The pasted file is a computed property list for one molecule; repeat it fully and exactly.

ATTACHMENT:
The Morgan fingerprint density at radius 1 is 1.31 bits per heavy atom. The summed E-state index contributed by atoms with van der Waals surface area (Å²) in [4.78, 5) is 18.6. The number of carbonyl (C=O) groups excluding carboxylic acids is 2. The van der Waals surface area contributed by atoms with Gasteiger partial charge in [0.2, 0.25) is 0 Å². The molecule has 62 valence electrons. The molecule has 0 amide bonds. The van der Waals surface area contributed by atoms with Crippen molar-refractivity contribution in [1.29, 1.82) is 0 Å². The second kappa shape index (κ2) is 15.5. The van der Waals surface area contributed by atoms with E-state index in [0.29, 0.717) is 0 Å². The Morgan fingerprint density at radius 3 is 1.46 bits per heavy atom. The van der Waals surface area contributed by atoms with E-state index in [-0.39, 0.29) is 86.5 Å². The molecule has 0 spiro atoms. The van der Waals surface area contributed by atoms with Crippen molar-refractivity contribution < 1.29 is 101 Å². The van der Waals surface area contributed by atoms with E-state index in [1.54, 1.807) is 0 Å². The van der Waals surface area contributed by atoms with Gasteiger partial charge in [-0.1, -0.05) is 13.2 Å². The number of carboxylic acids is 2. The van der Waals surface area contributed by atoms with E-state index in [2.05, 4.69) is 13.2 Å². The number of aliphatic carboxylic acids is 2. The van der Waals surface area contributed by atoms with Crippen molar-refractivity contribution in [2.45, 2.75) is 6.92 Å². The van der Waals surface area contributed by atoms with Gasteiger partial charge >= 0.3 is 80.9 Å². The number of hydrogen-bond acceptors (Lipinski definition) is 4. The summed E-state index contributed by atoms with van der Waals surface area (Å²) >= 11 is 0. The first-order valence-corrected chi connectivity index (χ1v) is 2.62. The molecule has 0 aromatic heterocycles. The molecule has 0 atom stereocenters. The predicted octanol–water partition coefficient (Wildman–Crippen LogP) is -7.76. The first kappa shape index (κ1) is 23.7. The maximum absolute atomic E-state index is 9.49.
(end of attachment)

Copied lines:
The Morgan fingerprint density at radius 1 is 1.31 bits per heavy atom. The summed E-state index contributed by atoms with van der Waals surface area (Å²) in [4.78, 5) is 18.6. The number of carbonyl (C=O) groups excluding carboxylic acids is 2. The van der Waals surface area contributed by atoms with Gasteiger partial charge in [0.2, 0.25) is 0 Å². The molecule has 62 valence electrons. The molecule has 0 amide bonds. The van der Waals surface area contributed by atoms with Crippen molar-refractivity contribution in [1.29, 1.82) is 0 Å². The second kappa shape index (κ2) is 15.5. The van der Waals surface area contributed by atoms with E-state index in [0.29, 0.717) is 0 Å². The Morgan fingerprint density at radius 3 is 1.46 bits per heavy atom. The van der Waals surface area contributed by atoms with E-state index in [-0.39, 0.29) is 86.5 Å². The molecule has 0 spiro atoms. The van der Waals surface area contributed by atoms with Crippen molar-refractivity contribution < 1.29 is 101 Å². The van der Waals surface area contributed by atoms with E-state index in [1.54, 1.807) is 0 Å². The van der Waals surface area contributed by atoms with Gasteiger partial charge in [-0.1, -0.05) is 13.2 Å². The number of carboxylic acids is 2. The van der Waals surface area contributed by atoms with E-state index in [2.05, 4.69) is 13.2 Å². The number of aliphatic carboxylic acids is 2. The van der Waals surface area contributed by atoms with Crippen molar-refractivity contribution in [2.45, 2.75) is 6.92 Å². The van der Waals surface area contributed by atoms with Gasteiger partial charge >= 0.3 is 80.9 Å². The number of hydrogen-bond acceptors (Lipinski definition) is 4. The summed E-state index contributed by atoms with van der Waals surface area (Å²) >= 11 is 0. The first-order valence-corrected chi connectivity index (χ1v) is 2.62. The molecule has 0 aromatic heterocycles. The molecule has 0 atom stereocenters. The predicted octanol–water partition coefficient (Wildman–Crippen LogP) is -7.76. The first kappa shape index (κ1) is 23.7. The maximum absolute atomic E-state index is 9.49.